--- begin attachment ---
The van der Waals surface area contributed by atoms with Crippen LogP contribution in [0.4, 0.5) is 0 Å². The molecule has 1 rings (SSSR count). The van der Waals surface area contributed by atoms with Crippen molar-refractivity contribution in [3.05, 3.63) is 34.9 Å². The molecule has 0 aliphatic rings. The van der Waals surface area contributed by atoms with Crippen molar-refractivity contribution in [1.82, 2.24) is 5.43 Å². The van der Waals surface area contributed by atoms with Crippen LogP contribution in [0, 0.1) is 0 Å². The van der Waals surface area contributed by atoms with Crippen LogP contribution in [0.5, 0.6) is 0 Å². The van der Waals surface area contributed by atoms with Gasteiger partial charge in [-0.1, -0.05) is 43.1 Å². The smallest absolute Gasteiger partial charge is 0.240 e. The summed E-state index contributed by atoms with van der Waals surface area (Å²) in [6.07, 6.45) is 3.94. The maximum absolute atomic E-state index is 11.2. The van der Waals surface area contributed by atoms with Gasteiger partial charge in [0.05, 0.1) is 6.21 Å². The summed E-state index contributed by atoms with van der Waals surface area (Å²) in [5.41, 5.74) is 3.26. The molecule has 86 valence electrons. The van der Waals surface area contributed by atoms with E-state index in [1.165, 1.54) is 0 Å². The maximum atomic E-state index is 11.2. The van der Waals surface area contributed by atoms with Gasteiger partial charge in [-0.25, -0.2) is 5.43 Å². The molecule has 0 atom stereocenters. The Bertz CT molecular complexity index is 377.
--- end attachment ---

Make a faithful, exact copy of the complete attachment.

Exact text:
The van der Waals surface area contributed by atoms with Crippen LogP contribution in [0.4, 0.5) is 0 Å². The molecule has 1 rings (SSSR count). The van der Waals surface area contributed by atoms with Crippen molar-refractivity contribution in [3.05, 3.63) is 34.9 Å². The molecule has 0 aliphatic rings. The van der Waals surface area contributed by atoms with Crippen molar-refractivity contribution in [1.82, 2.24) is 5.43 Å². The van der Waals surface area contributed by atoms with Crippen LogP contribution in [0, 0.1) is 0 Å². The van der Waals surface area contributed by atoms with Crippen LogP contribution in [0.5, 0.6) is 0 Å². The van der Waals surface area contributed by atoms with Gasteiger partial charge in [-0.1, -0.05) is 43.1 Å². The smallest absolute Gasteiger partial charge is 0.240 e. The summed E-state index contributed by atoms with van der Waals surface area (Å²) in [6.07, 6.45) is 3.94. The maximum absolute atomic E-state index is 11.2. The van der Waals surface area contributed by atoms with Gasteiger partial charge in [0.05, 0.1) is 6.21 Å². The summed E-state index contributed by atoms with van der Waals surface area (Å²) in [5.41, 5.74) is 3.26. The molecule has 86 valence electrons. The van der Waals surface area contributed by atoms with E-state index in [1.165, 1.54) is 0 Å². The maximum atomic E-state index is 11.2. The van der Waals surface area contributed by atoms with Gasteiger partial charge in [-0.25, -0.2) is 5.43 Å². The molecule has 0 atom stereocenters. The Bertz CT molecular complexity index is 377.